Think Before You Post - Protecting Your Reputation While Reducing the Risk of Defamation


It is Critical to Consult Counsel Before Making Statements in Contentious Situations.

Reputation is everything. This is particularly true in today's social media environment where a controversial post by a third-party can damage your or your company's reputation that has been built up at a great cost over many years.

To protect it and your investment in your busines, you will likely, at some point in the future, find yourself in a situation where you have to communicate a public statement — usually in a social media post. This need may arise from a public relations firestorm or to save a critical vendor or client relationship. 

Responding to this threat and protecting your reputation, however, presents a risk of drawing a defamation claim.

Burke Warren attorneys recently notched a significant win in such a situation, with the Illinois Appellate Court affirming complete dismissal of defamation claims brought against one of its clients. The appellate opinion may be accessed here.

This case arose from posts by a real estate agent of a Burke Warren brokerage client on her Facebook homepage that the agent also used for her business and which disclosed the client's logo and the agent's relationship with the client. On January 6, 2021, this agent posted photos of herself on her Facebook homepage giving the “V for Victory” sign next to the United States Capitol while throngs of protestors pressed toward the Capitol’s doors. Later, the agent posted a photo of a glass of champagne on a rooftop deck, commenting “after storming the capital a good glass of champagne is needed!”

Because the client's logo and relationship with the agent were on the agent's Facebook homepage, the public inundated the Burke Warren client with negative comments. The Burke Warren client thus had no choice but to immediately terminate its relationship with this agent and make a public statement that it was doing so and did not in any way endorse the agent's actions. The client did so by posting on the client's social media pages: “Effective immediately, [the Burke Warren client] is terminating this agent, who acknowledged on social media, that she took part in storming the Capitol. [The Burke Warren client] does not condone violence, destruction or illegal activities.”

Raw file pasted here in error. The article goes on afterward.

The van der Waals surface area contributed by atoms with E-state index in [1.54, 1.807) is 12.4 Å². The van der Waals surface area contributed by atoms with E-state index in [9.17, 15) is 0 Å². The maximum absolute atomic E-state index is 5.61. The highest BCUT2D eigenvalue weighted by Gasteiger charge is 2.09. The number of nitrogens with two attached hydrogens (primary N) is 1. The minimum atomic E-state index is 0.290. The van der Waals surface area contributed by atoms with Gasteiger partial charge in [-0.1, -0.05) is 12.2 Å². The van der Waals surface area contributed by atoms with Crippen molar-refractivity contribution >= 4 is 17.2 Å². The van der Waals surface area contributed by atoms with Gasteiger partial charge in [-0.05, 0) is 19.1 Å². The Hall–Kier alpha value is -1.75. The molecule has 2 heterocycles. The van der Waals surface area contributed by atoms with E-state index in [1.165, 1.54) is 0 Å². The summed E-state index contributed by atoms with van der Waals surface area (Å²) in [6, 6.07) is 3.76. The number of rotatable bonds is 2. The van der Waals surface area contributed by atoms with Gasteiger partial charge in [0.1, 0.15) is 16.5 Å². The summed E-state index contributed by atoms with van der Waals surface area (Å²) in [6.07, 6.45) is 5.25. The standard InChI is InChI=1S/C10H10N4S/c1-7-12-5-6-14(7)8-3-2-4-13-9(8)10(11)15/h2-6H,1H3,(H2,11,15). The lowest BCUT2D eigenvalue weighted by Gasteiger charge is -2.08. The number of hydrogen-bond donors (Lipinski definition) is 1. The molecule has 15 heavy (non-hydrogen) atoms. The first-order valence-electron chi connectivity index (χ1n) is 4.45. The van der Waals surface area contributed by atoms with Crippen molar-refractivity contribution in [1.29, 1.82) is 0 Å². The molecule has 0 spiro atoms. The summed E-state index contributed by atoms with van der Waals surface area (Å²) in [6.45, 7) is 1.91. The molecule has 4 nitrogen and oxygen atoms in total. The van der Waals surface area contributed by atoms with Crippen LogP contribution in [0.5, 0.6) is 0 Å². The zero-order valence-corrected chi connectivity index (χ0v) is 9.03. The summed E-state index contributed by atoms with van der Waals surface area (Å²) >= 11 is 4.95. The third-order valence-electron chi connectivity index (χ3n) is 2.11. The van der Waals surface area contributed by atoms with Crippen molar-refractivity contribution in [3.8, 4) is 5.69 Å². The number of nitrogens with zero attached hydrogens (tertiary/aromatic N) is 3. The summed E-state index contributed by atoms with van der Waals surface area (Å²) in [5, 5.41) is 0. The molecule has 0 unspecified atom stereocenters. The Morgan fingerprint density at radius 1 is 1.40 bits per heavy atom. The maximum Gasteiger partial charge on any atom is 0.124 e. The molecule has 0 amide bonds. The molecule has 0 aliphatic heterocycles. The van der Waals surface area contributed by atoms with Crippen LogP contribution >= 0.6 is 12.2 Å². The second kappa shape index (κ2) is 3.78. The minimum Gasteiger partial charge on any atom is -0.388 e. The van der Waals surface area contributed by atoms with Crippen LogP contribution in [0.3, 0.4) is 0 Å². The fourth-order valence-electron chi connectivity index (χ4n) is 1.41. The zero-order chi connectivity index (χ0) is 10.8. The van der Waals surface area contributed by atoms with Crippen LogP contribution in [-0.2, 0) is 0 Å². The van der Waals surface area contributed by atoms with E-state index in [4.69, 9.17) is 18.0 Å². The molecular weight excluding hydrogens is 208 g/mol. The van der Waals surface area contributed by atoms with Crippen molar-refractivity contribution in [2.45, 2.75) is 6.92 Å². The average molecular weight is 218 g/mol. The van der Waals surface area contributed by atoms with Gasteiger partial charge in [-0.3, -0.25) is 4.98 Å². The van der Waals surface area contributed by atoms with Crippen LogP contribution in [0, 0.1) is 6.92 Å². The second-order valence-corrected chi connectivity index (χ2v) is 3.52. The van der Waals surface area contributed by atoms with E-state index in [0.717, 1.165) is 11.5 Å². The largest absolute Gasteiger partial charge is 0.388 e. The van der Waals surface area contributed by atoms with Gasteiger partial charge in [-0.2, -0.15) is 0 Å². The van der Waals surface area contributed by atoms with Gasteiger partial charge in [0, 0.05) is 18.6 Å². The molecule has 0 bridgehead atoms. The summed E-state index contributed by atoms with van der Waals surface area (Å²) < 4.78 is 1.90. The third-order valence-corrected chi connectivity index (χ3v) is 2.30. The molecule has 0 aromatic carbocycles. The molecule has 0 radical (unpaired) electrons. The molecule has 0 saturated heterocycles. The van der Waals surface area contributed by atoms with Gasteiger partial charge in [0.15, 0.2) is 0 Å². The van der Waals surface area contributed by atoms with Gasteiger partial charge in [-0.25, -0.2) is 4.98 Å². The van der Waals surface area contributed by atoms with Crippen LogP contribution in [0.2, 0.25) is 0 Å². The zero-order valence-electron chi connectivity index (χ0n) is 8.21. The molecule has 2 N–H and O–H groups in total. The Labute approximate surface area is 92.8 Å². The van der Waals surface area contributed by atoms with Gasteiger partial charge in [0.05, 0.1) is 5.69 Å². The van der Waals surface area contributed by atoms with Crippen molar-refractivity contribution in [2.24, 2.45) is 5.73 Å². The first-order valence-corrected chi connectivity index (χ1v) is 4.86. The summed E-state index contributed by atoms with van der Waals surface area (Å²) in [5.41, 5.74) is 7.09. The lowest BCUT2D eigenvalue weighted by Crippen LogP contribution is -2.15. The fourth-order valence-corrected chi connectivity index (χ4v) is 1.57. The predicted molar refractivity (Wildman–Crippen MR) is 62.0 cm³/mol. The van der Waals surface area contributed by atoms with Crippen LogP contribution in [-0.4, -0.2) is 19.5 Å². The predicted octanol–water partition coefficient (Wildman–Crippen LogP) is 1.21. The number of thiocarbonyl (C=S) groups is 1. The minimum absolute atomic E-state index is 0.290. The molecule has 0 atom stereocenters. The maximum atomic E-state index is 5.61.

The agent sued the Burke Warren client for defamation, claiming that the above statement wrongfully insinuated she participated in the violence of January 6, 2021. The trial court, affirmed by the appellate court, disagreed and dismissed the lawsuit, holding that the above statement was substantially true and was posted as a defense of the Burke Warren client’s reputation.

What can a business take from this situation?

Most importantly, when the need to make a public statement or communication arises, consult an attorney experienced in law regarding defamation. The attorney can review the proposed statement to ensure it does not run afoul of such defamation law. It is critical that the statement remain in the bounds of being true, as defined in the law, and focus on legitimate interests, which will mitigate the risk of the statement being construed as a false statement of fact causing damage to another – i.e., a defamatory statement. Under the law, whether a statement is defamatory is a fact-specific analysis requiring consideration of several legal principles.

The attorney can also provide advice from experience as to how, or even if, to disseminate the statement to critical audiences.

There will be times when a business must communicate a message to protect its interests, possibly under great pressure. Should you or your business become involved in such a situation, contact Aaron Stanton ((312) 840-7078 or or Josh Cauhorn ((312) 840-7055 or for guidance.

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